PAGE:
To deepen this conversation, an investigative report by the Environmental Justice Foundation (EJF)-2023, IUU Risk Index, ranks China as the notorious marine poaching offender among 152 countries worldwide due to its large ‘incognito’ vessels fishing along the Indian Ocean to Kenya’s Indian Ocean shores. China is the world’s biggest deep-water fleet (DWF), capturing up to millions of tonnes of fish per year. While recent public figures from the Chinese Ministry of Agriculture and Rural Affairs (MARA) document 2,551 vessels in its DWF, experts view this figure as underestimated, leaving the true extent of the fleet unknown. These are some of the strategic loopholes created by China and the IUU regulating and licensing bodies that aid the Chinese dark schemes in the fishing industry.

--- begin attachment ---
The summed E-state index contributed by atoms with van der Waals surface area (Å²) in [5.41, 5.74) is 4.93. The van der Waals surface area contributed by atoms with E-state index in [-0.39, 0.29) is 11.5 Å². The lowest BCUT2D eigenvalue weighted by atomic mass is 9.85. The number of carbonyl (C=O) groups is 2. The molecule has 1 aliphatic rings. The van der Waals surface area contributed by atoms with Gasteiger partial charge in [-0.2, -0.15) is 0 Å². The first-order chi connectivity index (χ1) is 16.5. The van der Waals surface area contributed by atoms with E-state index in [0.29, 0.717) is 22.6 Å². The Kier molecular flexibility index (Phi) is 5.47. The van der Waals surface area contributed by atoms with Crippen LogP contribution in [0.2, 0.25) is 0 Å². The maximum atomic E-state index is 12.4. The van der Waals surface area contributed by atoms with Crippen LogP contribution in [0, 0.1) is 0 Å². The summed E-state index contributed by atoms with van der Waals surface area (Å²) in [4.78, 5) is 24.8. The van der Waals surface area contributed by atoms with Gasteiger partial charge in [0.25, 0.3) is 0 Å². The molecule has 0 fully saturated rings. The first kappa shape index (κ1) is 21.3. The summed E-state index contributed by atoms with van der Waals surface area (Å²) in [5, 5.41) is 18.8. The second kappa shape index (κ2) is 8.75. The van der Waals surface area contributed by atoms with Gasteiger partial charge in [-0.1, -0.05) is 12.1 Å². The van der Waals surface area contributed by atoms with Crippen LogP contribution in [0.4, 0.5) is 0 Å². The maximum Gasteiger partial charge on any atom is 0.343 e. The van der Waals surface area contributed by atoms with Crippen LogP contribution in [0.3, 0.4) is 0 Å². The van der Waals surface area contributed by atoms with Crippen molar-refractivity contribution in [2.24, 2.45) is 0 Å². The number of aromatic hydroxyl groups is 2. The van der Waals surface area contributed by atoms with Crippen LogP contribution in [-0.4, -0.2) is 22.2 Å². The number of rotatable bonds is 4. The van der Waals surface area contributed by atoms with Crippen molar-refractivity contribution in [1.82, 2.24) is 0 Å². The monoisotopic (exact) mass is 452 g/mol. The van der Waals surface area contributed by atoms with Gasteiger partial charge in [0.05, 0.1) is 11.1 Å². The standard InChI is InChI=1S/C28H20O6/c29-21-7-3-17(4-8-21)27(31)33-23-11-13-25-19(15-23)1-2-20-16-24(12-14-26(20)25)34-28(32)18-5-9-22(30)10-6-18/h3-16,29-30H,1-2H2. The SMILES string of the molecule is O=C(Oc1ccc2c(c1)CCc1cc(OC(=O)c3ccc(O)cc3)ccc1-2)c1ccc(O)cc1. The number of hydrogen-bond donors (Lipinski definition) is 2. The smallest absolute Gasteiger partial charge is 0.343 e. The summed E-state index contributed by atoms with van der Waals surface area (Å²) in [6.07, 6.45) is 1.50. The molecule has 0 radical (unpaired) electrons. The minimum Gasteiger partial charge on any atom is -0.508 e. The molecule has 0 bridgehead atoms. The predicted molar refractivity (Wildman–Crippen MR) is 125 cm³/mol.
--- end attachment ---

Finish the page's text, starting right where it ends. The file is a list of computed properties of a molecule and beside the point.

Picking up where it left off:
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The issuing of deep-sea fishing licenses to Chinese vessels in foreign territories by China falls typically under the People’s Government’s Department of the Ministry of Agriculture and Rural Affairs, or State Oceanic Administration. These authorities regulate and manage fisheries activities internationally to ensure adherence to laws and regulations. While in Kenya’s coastal territory, Chinese fishermen and Chinese trawlers have to seek licensing and operate under the regulations of the Kenya Fisheries Service (KFS), the Kenya Maritime Authority (KMA), and the Kenya Coast Guard Service. Other regulating conservation and support partners are the Kenya Wildlife Service (KWS) and the World Wildlife Fund (WWF). At least as per the EJF-2023 report, there are a record 138 Chinese vessels believed to have operational licenses in Kenya-Tanzania Indian Ocean territory. Out of the total number, 95 are long-liners that target tuna and tuna-like species, 4 are refrigerated cargo vessels, and 39 are Chinese trawlers that target a variety of species. Between 2017 and 2023, IUU fishing cases and unprecedented human rights abuses were closely associated with 86 Chinese vessels. Interestingly, half of the cases are not by just normal Chinese fishermen but by Chinese vessels controlled or owned by the state, fully or partially.